Using PCI Express as a fabric for interconnect clustering
With today’s demanding backplane requirements, the era of Gigabit Ethernet (GbE) as the de-facto interconnect for that platform is coming to a close. As such, a number of interconnect technologies are vying to replace GbE, with the top contenders being 10 Gigabit Ethernet (10GbE), InfiniBand (IB) and PCI Express (PCIe). Though a clear winner has not yet emerged, PCIe, with its advanced capabilities, makes a strong case for becoming the ideal backplane interconnect solution.
Over the last decade, PCIe has evolved from a parallel bus functioning merely as the transport for a single host, to IO devices wherein one host manages a set of IO devices, to a point-to-point high-speed serial interconnect with advanced features capable of taking on challenging backplane demands.
Today, PCIe can easily support an efficient host-to-host communication model as well as other configurations that include IO resource sharing across multiple hosts. Such features lead to a significant reduction in systems’ cost and complexity.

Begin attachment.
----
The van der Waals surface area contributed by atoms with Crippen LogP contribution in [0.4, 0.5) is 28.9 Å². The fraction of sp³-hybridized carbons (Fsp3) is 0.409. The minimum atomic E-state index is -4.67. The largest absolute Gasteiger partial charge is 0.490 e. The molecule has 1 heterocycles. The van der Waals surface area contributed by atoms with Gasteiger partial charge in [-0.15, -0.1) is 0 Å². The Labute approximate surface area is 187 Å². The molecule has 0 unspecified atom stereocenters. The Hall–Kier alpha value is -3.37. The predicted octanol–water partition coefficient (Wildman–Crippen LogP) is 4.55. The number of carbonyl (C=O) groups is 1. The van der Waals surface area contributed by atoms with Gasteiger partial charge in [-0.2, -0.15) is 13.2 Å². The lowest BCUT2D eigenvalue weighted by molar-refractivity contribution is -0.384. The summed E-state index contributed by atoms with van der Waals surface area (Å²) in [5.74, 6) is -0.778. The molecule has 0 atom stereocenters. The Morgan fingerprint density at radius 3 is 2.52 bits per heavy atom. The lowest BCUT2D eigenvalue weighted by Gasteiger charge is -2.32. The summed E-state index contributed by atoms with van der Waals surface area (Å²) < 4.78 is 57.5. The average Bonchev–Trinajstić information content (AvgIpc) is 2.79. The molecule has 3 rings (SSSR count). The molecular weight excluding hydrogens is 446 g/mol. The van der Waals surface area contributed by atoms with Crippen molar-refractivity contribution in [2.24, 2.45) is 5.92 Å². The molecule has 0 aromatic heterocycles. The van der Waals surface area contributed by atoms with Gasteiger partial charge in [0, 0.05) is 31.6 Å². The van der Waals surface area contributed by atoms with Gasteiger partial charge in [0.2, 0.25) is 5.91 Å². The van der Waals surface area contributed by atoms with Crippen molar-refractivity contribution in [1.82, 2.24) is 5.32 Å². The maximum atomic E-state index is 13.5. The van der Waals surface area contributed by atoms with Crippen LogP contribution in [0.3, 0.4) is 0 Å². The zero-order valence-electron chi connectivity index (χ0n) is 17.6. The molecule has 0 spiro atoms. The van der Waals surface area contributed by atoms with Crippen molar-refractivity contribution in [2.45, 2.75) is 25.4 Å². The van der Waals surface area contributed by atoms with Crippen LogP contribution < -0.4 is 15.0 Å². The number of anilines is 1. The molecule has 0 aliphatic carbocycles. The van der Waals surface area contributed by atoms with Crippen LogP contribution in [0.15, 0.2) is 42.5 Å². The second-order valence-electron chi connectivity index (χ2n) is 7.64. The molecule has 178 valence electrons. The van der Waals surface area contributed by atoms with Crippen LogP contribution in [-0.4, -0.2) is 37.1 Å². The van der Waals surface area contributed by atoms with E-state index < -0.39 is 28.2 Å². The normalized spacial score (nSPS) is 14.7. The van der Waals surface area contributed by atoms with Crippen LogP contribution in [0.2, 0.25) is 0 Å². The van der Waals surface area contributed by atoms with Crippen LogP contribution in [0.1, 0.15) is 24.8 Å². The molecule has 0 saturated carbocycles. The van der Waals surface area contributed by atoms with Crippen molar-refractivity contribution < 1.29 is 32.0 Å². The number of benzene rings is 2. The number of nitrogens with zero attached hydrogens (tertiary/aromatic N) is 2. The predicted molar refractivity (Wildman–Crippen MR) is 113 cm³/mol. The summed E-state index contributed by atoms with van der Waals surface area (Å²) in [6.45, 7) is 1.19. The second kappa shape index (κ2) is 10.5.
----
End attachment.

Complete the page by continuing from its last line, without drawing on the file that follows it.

In addition, mainstream processor companies, such as Intel, have been integrating PCIe -- not just in their chipsets, but also as an integral part of the core silicon. With such inherent advantages, PCIe can indeed fill the mantle of being an ideal backplane interconnect.
A fundamental backplane requirement (Figure 1 below) is obviously the need for a powerful fabric delivering high throughput (>10Gbps) and low latency (< 5µs). This fabric must also support backplane distances not only for deploying bladed environments (e.g. blade servers) but also for cabling across multiple blade chasses or potentially supporting rack-mounted servers.
Figure 1. Traditional backplane for supporting IPC, LAN and SAN connectivity.
From a functional point of view, the backplane must support inter-processor communication (IPC) as well as access to an external local area network (LAN) and a storage area network (SAN). Today, traditional approaches use three different IO interfaces on each server node to accomplish this. Consequently, three different backplane interconnects are required for supporting the IPC, LAN and SAN communication model in the backplane.
Figure 1 above shows a traditional backplane where a server uses a GbE interface for LAN connectivity, a Fiber Channel (FC) card for SAN connectivity and 10GigE- or IB-based card for IPC connectivity.
Clearly, this is neither the optimal nor preferred model from both a cost perspective and complexity level. The need for a unified backplane – one that supports all three types of traffic wherein each server connected to the backplane uses a single IO interface instead of three – isn’t just obvious but necessary.
The interconnect technologies in discussion here – PCIe, 10GbE and IB -- all can make the claim for a unified backplane, each providing a feature set for supporting that application. PCIe, however, appears to deliver the array of features optimal for a unified backplane.